Like it or not, we are all worshippers

Question: When was the last time you used the word ‘noble’?

Ummm…having a hard time remembering? Me too. “No bull” doesn’t count, by the way.

‘Noble’ is not a word we throw around much today, and not simply because, at least here in the United States, we don’t confer on anyone a title of nobility. I wonder if perhaps we don’t value the concept of being noble like we used to.

Noble: having or showing fine personal qualities or high moral principles and ideals

You probably know this, but when you google a word you can access a graph that shows the incidents of a word’s use over time. Here’s how the usage of ‘noble’ has dropped over the last 200 years.



I point this out because I’ve been pondering a statement I read recently about worship, and how what or whom we worship impacts our own character.

“The truth is that our supreme fulfillment, as moral beings made in God’s image, is found and expressed in actively worshipping our holy Creator. When the object of homage is noble, the rendering of homage is ennobling; but when the objects of homage are not noble, the rendering of it is degrading… [But] it is impossible to worship nothing: we humans are worshipping creatures, and if we do not worship the God who made us, we shall inevitably worship someone or something else.”(1)

What the authors are asserting here is not a new idea; it goes back to the Old Testament.

Their idols are silver and gold, the work of human hands….Those who make them become like them; so do all who trust in them. ~ Psalm 115:4, 8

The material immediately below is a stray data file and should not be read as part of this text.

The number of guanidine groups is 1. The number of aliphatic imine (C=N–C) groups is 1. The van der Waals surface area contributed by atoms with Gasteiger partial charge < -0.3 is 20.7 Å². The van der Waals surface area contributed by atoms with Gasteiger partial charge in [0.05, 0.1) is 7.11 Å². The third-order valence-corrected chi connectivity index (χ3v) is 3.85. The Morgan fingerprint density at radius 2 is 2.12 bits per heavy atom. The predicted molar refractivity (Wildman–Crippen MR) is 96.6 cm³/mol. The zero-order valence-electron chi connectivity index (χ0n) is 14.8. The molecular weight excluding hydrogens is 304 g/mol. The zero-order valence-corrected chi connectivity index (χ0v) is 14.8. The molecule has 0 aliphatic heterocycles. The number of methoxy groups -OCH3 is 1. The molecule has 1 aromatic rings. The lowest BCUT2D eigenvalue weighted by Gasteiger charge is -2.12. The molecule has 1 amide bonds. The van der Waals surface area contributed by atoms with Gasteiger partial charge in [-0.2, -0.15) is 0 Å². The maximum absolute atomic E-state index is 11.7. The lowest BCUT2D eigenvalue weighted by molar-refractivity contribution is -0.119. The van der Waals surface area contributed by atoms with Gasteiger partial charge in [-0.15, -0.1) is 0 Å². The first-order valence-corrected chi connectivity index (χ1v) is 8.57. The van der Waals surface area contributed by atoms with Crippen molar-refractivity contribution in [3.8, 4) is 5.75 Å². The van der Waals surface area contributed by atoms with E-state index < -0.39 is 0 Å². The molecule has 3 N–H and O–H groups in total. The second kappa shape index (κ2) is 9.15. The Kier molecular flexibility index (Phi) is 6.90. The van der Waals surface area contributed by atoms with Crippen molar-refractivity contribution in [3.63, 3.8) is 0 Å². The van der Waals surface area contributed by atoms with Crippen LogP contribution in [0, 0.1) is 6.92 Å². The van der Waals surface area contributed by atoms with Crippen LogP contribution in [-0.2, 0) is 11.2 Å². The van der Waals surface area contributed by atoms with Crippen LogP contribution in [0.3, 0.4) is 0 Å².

And more recently, 19th century American essayist, lecturer, and poet Ralph Waldo Emerson is quoted as saying,

“The Gods we worship write their names on our faces; be sure of that. And a man will worship something … That which dominates will determine his life and character. Therefore it behooves us to be careful what we worship, for what we are worshipping we are becoming.”

We become what we worship, or at least we grow to resemble it. Is whom or what you worship ennobling you or degrading you?

The word worship is a mashup of worth-ship…it’s what we ascribe the greatest worth to. So if one’s goal is to make as much money as possible, if that’s what’s most important to him, he’s worshipping the almighty dollar. Such an object of worship is ignoble and will always degrade its worshippers.

If humanity is deemed of greatest worth, as an uncreated happenstance of purpose-lacking time and chance, then we are worshipping a happy accident. Something that did not have to be, but is contingent on random mutations and the survival of the fittest is not a noble object of worship.

And if your god loves only those who obey him and commands conversion under threat of death, he is not noble and rendering him worship will result in you becoming ruthless and dictatorial as well.

But if your God is greater than you, if he is perfect in holiness, righteousness, compassion, patience, mercy, kindness, and love, then true worship of him will mold and shape you into his likeness.

If all this is true, doesn’t it make sense to foster and promote the kind of worship that will result in we worshippers becoming more noble ourselves?

(1) Thomas Howard and J.I. Packer, Christianity: The True Humanism (Vancouver: Regent College Publishing, 1984), 146.

This post was originally published in July, 2015.